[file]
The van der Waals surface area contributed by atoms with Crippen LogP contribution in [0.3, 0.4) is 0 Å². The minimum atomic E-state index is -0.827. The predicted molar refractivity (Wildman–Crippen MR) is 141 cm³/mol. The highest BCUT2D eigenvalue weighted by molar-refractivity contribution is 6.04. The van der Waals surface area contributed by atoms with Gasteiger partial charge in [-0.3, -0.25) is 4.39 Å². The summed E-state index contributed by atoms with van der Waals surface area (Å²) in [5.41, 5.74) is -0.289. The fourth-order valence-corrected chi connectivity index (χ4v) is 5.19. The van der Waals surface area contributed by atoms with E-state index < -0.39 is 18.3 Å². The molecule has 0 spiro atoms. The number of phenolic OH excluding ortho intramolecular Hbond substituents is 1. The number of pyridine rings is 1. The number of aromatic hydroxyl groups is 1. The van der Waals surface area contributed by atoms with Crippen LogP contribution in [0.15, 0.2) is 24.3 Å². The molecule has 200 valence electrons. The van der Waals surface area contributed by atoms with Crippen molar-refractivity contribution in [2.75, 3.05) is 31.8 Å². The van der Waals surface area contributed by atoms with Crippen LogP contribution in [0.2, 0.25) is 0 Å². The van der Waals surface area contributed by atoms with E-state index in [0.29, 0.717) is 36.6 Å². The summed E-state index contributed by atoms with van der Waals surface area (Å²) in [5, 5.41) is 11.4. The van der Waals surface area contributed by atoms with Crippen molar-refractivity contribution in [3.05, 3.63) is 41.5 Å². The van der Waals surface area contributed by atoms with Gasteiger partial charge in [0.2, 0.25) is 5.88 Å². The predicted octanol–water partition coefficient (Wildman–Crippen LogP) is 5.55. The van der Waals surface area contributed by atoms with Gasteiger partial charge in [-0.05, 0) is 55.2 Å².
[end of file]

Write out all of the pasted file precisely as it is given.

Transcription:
The van der Waals surface area contributed by atoms with Crippen LogP contribution in [0.3, 0.4) is 0 Å². The minimum atomic E-state index is -0.827. The predicted molar refractivity (Wildman–Crippen MR) is 141 cm³/mol. The highest BCUT2D eigenvalue weighted by molar-refractivity contribution is 6.04. The van der Waals surface area contributed by atoms with Gasteiger partial charge in [-0.3, -0.25) is 4.39 Å². The summed E-state index contributed by atoms with van der Waals surface area (Å²) in [5.41, 5.74) is -0.289. The fourth-order valence-corrected chi connectivity index (χ4v) is 5.19. The van der Waals surface area contributed by atoms with E-state index < -0.39 is 18.3 Å². The molecule has 0 spiro atoms. The number of phenolic OH excluding ortho intramolecular Hbond substituents is 1. The number of pyridine rings is 1. The number of aromatic hydroxyl groups is 1. The van der Waals surface area contributed by atoms with Crippen LogP contribution in [0.15, 0.2) is 24.3 Å². The molecule has 200 valence electrons. The van der Waals surface area contributed by atoms with Crippen molar-refractivity contribution in [2.75, 3.05) is 31.8 Å². The van der Waals surface area contributed by atoms with Crippen LogP contribution in [0.2, 0.25) is 0 Å². The van der Waals surface area contributed by atoms with E-state index in [0.29, 0.717) is 36.6 Å². The summed E-state index contributed by atoms with van der Waals surface area (Å²) in [5, 5.41) is 11.4. The van der Waals surface area contributed by atoms with Crippen molar-refractivity contribution in [3.05, 3.63) is 41.5 Å². The van der Waals surface area contributed by atoms with Gasteiger partial charge in [0.2, 0.25) is 5.88 Å². The predicted octanol–water partition coefficient (Wildman–Crippen LogP) is 5.55. The van der Waals surface area contributed by atoms with Gasteiger partial charge in [-0.05, 0) is 55.2 Å².